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ED 090 725 EC 061 767

AUTHOR Thiagarajan, Sivasailam; And Others
TITLE Instructional Development for Training Teachers
of Exceptional Children: A Sourcebook.
INSTITUTION Indiana Univ., Bloomington. Center for Innovation in
Teaching the Handicapped.
SPONS AGENCY National Center for Improvement of Educational
Systems (DHEW/OE), Washington, D. C.
GRANT 0EG-0-9-336005-2452(725)
NOTE 192p.
AVAILABLE PROM Council for Exceptional. Children, 1920 Association
Drive, Reston, Virginia 22091 (single Copy, $5.50)


DESCRIPTORS Course Objectives; *Exceptional Child Education;
Handicapped Children; *Instructional Materials;
Material Development; Performance Based Teacher
Education; Task Analysis; *Teacher Developed
Materials; *Teacher Education; *Teacher Educators
Presented in the sourcebook for the teacher rduCgtor
is the Four -D model (define, design, develop, and disseminate) to be
used for developing instructional materials for training teachers of
exceptional children. Listed at the begOning of chapters are
instructional objectives; included when-appropriate are guidelines,
checklists, and flow charts. Given for use of the book are
instructions such as reading chapter 1 for an overview, choosing a
topic, and checking chapter objectives for essenttalnese to task
accomplishment. Noted in the introdUction are the transition in
special education that requires teachers to demonstrate competency,
the efficacy and validity of special training programs, and the role
of the Four-D model. The stage categorized as "define" is described
to be analytical and to involve five steps: front-end analysis
(problems facing the teacher trainer), learner analysis, task
analysis, concept analysis, and the specifying of instructional
objectives. The next stage is seen to involve the design of prototype
instructional material and to comprise four steps: construction of
criterion referenced tests, media selection, format selection, and
initial design for presentation of instruction through media such as
tests, textbooks, audiotutorial models, and computer assisted
instruction. The developmental stage is said to comprise modification
of the prototype material through expert appraisal and developmental
testing. Described for the final stage (disseminate) are summative
evaluation, final packaging activities such as securing copyright
releases, and diffusion. (MC)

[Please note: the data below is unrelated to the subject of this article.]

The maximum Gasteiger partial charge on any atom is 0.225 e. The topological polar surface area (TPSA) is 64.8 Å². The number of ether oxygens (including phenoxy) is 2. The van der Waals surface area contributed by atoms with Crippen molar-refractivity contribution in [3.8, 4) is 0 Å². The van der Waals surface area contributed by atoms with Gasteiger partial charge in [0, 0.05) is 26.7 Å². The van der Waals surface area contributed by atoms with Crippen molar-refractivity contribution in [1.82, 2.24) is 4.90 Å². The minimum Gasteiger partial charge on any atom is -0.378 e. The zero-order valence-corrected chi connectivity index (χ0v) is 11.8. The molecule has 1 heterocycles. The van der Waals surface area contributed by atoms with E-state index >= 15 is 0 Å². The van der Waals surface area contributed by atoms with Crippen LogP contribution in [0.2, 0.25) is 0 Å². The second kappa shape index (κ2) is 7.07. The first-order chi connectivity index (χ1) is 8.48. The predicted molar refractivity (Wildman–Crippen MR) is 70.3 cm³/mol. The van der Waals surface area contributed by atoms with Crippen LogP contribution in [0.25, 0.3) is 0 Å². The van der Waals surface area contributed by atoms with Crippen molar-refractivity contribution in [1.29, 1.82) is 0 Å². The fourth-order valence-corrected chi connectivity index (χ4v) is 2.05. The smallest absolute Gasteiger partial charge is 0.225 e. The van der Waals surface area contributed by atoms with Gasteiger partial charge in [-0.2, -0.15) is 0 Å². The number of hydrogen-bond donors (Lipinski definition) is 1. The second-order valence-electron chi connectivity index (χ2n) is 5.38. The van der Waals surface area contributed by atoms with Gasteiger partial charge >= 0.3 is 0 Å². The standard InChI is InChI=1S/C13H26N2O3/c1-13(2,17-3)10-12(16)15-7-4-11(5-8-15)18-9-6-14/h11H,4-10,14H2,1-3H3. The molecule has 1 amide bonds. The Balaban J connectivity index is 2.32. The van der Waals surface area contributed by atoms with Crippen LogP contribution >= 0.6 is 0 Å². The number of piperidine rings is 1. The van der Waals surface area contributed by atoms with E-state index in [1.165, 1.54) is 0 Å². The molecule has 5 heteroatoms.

t.(1 instructional development
CNI for training teachers
CD of exceptional children

O A sourcebook

Instructional development
for training teachers
of exceptional children
A sourcebook

Sivasailam Thiagarajan
Dorothy a'. ,ammel A joint publication of the Leadership Training
Institute/Special Education, University of Minnesota;
Melvyn I. Somme!
The Center for Innovation in Teaching the Handi-
Center for Innovation capped (CITH), Indiana University; The Council for
in Teaching the Handicapped Exceptional Children (CEC), and The Teacher
Education Division of CEC.
Indiana University
Bloomington, Indiana
Minneapolis, Minnesota, 1974

The project presented or reported herein was performed

pursJant to Grants from the U. S. Office of Education,
Department of Health, Education, and Welfare. Writing of
the Sourcebook was oupported in part under subcontract
with the Leadership (raining Institute by Grant No. OEG-
0-9-336-005-2452(725) from the National Center for
Improvement of Educational Systems, USOE, and in part
by ne Center for Innovation in Teaching the Handicapped
under Grant No OEG-0242178-4149-032 from the Bureau
of Education for the Handicapped, USOE. Publication
was performed under Orr It No. OEG-0-9-336-005-2452
(725). The opinions expressed herein are those of the
euthorS and do not necessarily reflect the position or
policy of the U. S. Office of Education, and no official
endorsement by the U.S. Office of Education should be

Th" use of the masculine gender or any titles that connote

masculine gender in this material is merely for convenient
reference to people of both sexes and should not be
construed as implying sex limitations.

Library of Congress Catalog Card No. 73-620230

Copies may be ordered from The Council for Exceptional

Children, 1920 Association Drive, Reston, Virginia 22091,
Single copy 85.50. Discounts on quantity orders shinped
to one address: 2-9 copies (10 %);10 or more copies (20%).
Orders totaling less than $7.50 must be accompanied
by remittance.